Monday, December 15, 2008

Sitting still, doing nothing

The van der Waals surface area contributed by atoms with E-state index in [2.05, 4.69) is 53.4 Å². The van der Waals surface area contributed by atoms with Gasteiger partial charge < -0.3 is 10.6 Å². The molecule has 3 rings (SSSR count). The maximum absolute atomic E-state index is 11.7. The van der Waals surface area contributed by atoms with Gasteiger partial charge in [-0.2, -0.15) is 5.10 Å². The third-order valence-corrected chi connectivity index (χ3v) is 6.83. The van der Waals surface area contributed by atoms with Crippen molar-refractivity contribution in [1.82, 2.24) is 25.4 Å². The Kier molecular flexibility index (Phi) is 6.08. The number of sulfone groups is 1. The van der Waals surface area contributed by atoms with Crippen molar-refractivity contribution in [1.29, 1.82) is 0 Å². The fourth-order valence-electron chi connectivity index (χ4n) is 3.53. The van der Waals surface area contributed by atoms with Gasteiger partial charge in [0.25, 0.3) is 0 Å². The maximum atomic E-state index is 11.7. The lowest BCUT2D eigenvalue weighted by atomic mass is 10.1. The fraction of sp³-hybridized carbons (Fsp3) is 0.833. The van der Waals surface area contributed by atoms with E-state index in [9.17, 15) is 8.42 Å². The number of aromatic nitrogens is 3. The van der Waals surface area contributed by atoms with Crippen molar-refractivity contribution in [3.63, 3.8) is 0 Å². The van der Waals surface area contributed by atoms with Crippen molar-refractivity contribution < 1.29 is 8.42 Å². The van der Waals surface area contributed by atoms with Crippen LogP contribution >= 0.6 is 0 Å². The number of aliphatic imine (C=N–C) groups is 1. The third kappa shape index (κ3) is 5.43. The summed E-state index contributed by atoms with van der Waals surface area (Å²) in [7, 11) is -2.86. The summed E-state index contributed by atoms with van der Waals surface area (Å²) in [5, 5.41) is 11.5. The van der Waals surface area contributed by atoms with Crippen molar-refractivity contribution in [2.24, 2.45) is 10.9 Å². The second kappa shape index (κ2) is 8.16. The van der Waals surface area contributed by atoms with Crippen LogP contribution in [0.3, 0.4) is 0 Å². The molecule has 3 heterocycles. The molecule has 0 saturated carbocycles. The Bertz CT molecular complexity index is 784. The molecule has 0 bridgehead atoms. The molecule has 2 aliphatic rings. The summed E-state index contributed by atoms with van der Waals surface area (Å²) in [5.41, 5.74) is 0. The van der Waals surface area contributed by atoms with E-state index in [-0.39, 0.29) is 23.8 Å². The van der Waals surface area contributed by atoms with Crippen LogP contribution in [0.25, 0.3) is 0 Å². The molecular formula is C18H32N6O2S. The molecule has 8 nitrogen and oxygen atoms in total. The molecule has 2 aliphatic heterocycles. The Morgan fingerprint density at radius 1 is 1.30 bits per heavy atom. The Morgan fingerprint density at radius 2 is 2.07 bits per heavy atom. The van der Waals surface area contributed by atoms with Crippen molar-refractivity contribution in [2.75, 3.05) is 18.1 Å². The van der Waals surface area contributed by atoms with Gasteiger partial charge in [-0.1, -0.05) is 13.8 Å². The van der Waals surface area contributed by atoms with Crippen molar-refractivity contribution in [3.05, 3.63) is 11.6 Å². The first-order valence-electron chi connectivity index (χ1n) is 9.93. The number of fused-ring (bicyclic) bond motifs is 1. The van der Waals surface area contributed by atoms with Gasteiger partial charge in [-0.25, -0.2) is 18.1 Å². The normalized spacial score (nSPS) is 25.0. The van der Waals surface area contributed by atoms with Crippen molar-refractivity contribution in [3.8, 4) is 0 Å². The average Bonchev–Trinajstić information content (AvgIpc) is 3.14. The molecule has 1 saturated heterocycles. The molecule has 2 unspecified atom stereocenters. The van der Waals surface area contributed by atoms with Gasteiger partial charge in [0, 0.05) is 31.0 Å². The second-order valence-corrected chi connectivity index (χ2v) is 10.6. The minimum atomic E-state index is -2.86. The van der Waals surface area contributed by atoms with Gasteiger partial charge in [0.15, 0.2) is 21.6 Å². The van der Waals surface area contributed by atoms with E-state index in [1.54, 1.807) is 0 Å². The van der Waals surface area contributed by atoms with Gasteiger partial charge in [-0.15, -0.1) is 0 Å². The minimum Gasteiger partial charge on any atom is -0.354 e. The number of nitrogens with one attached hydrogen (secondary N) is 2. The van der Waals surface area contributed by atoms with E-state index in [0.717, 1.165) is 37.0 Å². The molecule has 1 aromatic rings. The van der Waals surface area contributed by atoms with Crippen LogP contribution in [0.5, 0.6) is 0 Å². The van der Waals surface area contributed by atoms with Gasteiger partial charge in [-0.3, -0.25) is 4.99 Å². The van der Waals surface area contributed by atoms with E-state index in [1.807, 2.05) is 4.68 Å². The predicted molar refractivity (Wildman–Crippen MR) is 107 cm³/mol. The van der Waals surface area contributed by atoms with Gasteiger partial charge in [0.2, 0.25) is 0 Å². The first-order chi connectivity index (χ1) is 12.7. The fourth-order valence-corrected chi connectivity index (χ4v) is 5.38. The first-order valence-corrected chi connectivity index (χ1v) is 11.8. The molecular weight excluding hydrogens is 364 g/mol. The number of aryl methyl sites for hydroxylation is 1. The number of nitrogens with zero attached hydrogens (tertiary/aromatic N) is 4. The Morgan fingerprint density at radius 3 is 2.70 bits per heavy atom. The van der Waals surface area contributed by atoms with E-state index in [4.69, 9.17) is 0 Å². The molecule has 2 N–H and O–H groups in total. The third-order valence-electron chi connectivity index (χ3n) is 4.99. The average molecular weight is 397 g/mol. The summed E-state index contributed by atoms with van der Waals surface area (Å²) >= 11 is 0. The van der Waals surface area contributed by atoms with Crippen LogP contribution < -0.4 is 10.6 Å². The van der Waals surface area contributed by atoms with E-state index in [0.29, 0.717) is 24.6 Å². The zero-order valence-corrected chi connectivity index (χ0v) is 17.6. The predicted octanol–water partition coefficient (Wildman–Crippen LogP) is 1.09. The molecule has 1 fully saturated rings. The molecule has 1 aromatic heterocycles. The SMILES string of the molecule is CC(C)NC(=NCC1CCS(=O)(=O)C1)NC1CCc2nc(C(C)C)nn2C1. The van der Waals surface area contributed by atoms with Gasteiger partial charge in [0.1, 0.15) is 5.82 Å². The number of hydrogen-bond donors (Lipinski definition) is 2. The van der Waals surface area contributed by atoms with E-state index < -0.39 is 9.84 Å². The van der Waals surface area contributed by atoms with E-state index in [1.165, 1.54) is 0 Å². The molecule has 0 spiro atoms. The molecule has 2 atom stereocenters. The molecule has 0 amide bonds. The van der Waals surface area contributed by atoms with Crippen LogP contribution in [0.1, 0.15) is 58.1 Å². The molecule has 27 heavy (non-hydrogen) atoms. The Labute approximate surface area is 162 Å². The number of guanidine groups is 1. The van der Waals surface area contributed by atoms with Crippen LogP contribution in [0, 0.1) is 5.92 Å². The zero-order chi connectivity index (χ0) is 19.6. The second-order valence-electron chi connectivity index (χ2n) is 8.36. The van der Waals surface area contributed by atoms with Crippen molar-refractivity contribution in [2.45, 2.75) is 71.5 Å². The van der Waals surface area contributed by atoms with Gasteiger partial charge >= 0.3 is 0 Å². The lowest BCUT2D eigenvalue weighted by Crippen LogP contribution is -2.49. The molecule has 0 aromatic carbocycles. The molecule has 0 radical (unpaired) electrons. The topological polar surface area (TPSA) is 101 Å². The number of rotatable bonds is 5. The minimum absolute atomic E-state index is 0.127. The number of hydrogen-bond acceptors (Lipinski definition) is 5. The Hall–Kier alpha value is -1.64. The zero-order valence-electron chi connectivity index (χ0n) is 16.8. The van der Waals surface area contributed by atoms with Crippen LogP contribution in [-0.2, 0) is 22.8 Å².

When I was a young Zen meditator, I worked as an attendant in a nursing home that hosted a range of patients, from a young woman recovering from bone cancer to our local Congressman’s father, who was dying of emphysema. Amidst this busy throng, I was fascinated by one person in particular — an old Italian fisherman who had lost both legs in a fishing accident. When his family members came to visit, he would hold court with great dignity, receiving their respect as the family patriarch. Where other patients might be content to lie in bed all day in their hospital gowns, he would dress and groom himself each day and sit with pride —and upright posture — in his wheelchair, silently observing the drama that unfolded around him. One day, I was running back and forth, unsure of what I was supposed to be doing. Seeing this, he called out to me, with a mischievous gleam in his eye, “Hey! You got nothing to do?” “Yeah,” I said,” obviously flustered, “I don’t know what I’m supposed to be doing.” “You got nothing to do,” he said, “then sit down!”

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